Gardening & Nature Books

Winter or summer, it's always the right season for a good gardening book.   Some just for the pleasure of reading and inspirations and others serve as indispensable resources.   The one that I have am in the middle of right now is All the Presidents' Gardens by Marta McDowell.   My kindergarten granddaughter read the title and asked, "Why do the presidents have to have more than one garden?"    Soon enough she will enjoy all the little tidbits this book has to offer!

My all-tune favorite for casual reading and inspiration has got to be Earth on Her Hands: The American Woman in Her Garden by Starr Ockenga.   It was published in the late 90s and shares the stories of 18 women and the gardens that they have each spent decades creating.   Although these gardens are far beyond anything I could create, I love imagining the impossible possibilities.   It is clear that each of these women was hands-on in all aspects of their garden.   This is a large coffee-table type book that I enjoy in small doses - one garden at a time.  It can be purchased on Amazon for as little as 1 cent plus shipping.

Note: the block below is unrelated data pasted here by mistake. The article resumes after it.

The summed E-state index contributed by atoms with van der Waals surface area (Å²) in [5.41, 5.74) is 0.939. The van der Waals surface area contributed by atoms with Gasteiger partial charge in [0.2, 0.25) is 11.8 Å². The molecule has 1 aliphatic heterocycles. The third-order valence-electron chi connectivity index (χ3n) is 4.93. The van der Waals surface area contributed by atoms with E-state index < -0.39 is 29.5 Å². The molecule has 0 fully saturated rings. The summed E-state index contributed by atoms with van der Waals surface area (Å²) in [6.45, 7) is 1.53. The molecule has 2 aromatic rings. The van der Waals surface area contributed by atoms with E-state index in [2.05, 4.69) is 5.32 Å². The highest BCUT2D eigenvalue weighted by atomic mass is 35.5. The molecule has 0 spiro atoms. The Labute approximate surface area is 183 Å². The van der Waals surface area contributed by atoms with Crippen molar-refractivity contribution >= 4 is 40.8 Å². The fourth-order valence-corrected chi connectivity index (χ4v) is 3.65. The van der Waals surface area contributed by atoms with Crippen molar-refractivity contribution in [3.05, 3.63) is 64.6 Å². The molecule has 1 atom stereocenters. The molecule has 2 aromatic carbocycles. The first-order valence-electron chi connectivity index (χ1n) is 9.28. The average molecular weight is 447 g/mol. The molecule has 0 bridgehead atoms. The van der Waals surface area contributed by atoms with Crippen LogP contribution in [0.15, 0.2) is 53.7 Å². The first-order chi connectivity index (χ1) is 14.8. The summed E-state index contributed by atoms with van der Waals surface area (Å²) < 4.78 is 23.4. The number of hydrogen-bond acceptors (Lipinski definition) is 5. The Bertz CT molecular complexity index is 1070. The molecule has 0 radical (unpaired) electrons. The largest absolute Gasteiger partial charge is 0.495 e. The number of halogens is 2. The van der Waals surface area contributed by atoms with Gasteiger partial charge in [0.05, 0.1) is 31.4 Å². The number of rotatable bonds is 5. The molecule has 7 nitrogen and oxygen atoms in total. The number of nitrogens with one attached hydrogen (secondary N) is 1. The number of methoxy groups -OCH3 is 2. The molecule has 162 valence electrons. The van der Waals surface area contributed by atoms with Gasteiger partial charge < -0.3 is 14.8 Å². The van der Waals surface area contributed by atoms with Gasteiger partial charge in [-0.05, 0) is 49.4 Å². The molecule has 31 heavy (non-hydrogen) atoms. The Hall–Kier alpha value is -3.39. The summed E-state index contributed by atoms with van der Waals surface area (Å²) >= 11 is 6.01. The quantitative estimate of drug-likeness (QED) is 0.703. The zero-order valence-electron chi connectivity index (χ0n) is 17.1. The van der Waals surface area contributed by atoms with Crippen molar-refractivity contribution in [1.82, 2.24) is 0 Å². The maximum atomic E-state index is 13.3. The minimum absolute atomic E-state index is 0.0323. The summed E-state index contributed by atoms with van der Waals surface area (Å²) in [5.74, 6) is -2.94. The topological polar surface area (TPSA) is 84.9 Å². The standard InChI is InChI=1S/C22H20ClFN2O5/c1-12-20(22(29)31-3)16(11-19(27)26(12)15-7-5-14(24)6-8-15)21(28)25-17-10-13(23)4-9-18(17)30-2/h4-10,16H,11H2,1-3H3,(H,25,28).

Doug Welsh's Texas Garden Almanac is a favorite how-to and when-to resource.   It is organized by month so if I take the time to read ahead, this book helps with my planning and helps me to anticipate what I need to prepare for.    If you live in Texas, you should have this one!

This may not be a gardening book in the strictest sense of the word but it is a wonderful resource for anyone in the Lower Rio Grande Valley who is creating their garden in order to attract lepidoptera (or butterflies - but lepidoptera is much more fun to say!) -    Butterflies of the Lower Rio Grande Valley by Roland Wauer.

This is a new page that I plan to add to as time allows and as I discover new gardening books.   Come back and visit for additions and my personal synopsis and review.  

What recommendations do you have for me?   I'd love to hear what your favorite gardening book is!   Leave your thoughts in the comments.

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